Do you often wonder what the worst foods for oral health are? Here is a list of foods that are harmful to your teeth.
While sugar is essential for a healthy body and life, eating too much sugar can have many negative effects on your oral health. When you eat something sweet, bacteria in your mouth feed on the sugar and produce acids that attack your teeth for energy. These attacks weaken your tooth enamel, which then allows further decay to occur. Plaque can also accumulate on the teeth once the acid weakens the enamel, causing more cavities. Cavities cause sensitivity and pain to the tooth, so it's best to avoid foods that are high in sugar and stick to a healthy diet low in sugar.
Hard candies are delicious, but they aren't good for your teeth or overall oral health. The sticky texture of hard candy can get stuck between teeth and in the crevices of the mouth. If you eat a lot of these candies, you can develop cavities over time. Each of those tiny pieces has the possibility of getting lodged in the teeth and developing into a cavity. If you regularly consume hard candy, it can also stain your teeth.
Soft drinks contain high amounts of acid and sugar – both harmful to your teeth. The sugar feeds bacteria on the teeth, which produces harmful acids that wear away enamel and eventually cause the breakdown of a tooth structure. Carbonated soft drinks can erode tooth enamel because of the high acidity of the drink. Even diet soda contains acid that can cause the demineralization of your tooth surface. Some sports drinks are acidic enough to cause erosion to teeth.
Coffee and tea
While you may love your morning cup of joe or relaxing evening tea, both are full of acidic components that can be harmful to your teeth and gums. So next time you're enjoying your favorite beverage, drink it through a straw to limit contact between your mouth and the drink and rinse your mouth afterward.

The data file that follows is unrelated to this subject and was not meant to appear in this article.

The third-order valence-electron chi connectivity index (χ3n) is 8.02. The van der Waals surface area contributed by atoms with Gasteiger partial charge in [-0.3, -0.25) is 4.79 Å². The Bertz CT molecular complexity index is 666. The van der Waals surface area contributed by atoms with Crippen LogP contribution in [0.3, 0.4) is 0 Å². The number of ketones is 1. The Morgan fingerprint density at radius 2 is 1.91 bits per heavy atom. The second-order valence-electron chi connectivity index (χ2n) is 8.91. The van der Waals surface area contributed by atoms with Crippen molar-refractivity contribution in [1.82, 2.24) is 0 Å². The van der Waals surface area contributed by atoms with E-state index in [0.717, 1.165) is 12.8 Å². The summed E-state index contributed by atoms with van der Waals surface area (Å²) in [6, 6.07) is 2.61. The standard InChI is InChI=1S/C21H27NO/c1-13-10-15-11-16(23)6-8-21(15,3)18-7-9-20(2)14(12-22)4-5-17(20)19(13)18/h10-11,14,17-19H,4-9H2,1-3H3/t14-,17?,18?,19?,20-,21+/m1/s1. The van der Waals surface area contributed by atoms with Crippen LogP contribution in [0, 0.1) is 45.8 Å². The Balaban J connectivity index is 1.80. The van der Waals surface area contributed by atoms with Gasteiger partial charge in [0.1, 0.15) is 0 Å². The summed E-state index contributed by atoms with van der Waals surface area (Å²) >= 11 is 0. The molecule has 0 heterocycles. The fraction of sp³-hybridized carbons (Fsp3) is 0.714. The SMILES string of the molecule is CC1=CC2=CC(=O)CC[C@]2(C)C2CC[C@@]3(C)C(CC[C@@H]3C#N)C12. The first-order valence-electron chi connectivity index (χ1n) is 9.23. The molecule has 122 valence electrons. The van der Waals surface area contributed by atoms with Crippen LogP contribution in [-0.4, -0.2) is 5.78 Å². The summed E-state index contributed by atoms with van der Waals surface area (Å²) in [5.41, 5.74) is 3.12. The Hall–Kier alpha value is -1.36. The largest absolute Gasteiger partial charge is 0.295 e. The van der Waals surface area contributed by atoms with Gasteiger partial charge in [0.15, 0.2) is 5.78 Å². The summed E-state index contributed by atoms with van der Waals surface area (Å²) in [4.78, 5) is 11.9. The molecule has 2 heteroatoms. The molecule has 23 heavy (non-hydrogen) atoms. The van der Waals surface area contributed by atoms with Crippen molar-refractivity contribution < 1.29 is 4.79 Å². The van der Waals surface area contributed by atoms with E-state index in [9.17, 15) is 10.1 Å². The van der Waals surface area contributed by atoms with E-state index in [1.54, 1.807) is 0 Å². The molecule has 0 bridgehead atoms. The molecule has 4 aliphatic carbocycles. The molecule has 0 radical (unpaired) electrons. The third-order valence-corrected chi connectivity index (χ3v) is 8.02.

If you participate in cardio or strength training, it is important to stay hydrated to get the most out of your workout. Sports drinks are marketed towards athletes to replenish electrolytes lost during exercise. They contain high amounts of sugar, which feed oral bacteria and cause tooth decay. Water is always the best choice for hydration! If you need a flavor boost, add some fresh lemon, lime, or orange slices to your water.
Citrus fruits and juices
Citrus fruits and juices should be consumed in moderation because they contain high amounts of acid that can wear down tooth enamel over time. Acidic beverages can also soften the protective outer layer of your teeth, called enamel, and lead to sensitivity and tooth decay.
Dried fruit contains a lot of sugar! The drying process concentrates the sugars in dried fruits because they are exposed to heat and air, which breaks them down into smaller molecules of sugar. This increases their sweetness and makes them more tempting to snack on. These sugars stick to your teeth and cause decay.
To learn more, visit Dr. Ernie Soto at 10187 Cleary Blvd. Suite 103, Plantation 33324, or call (954) 368-626.